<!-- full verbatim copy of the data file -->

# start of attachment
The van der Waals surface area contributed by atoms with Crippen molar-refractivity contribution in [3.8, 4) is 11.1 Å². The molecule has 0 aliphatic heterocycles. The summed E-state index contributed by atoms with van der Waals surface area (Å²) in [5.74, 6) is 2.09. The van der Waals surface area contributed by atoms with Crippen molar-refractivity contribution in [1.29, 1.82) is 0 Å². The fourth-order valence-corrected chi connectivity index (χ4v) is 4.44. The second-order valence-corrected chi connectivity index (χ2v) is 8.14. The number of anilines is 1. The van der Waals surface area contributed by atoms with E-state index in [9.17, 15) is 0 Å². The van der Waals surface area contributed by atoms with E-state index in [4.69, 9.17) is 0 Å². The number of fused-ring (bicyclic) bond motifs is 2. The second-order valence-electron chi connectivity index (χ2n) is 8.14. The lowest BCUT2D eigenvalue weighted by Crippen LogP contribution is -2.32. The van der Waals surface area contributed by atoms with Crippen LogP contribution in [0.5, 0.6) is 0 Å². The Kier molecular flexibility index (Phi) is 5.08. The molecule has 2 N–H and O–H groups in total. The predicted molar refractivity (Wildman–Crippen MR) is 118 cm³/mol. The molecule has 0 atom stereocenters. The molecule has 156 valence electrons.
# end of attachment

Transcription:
The van der Waals surface area contributed by atoms with Crippen molar-refractivity contribution in [3.8, 4) is 11.1 Å². The molecule has 0 aliphatic heterocycles. The summed E-state index contributed by atoms with van der Waals surface area (Å²) in [5.74, 6) is 2.09. The van der Waals surface area contributed by atoms with Crippen molar-refractivity contribution in [1.29, 1.82) is 0 Å². The fourth-order valence-corrected chi connectivity index (χ4v) is 4.44. The second-order valence-corrected chi connectivity index (χ2v) is 8.14. The number of anilines is 1. The van der Waals surface area contributed by atoms with E-state index in [9.17, 15) is 0 Å². The van der Waals surface area contributed by atoms with E-state index in [4.69, 9.17) is 0 Å². The number of fused-ring (bicyclic) bond motifs is 2. The second-order valence-electron chi connectivity index (χ2n) is 8.14. The lowest BCUT2D eigenvalue weighted by Crippen LogP contribution is -2.32. The van der Waals surface area contributed by atoms with Crippen LogP contribution in [0.5, 0.6) is 0 Å². The Kier molecular flexibility index (Phi) is 5.08. The molecule has 2 N–H and O–H groups in total. The predicted molar refractivity (Wildman–Crippen MR) is 118 cm³/mol. The molecule has 0 atom stereocenters. The molecule has 156 valence electrons.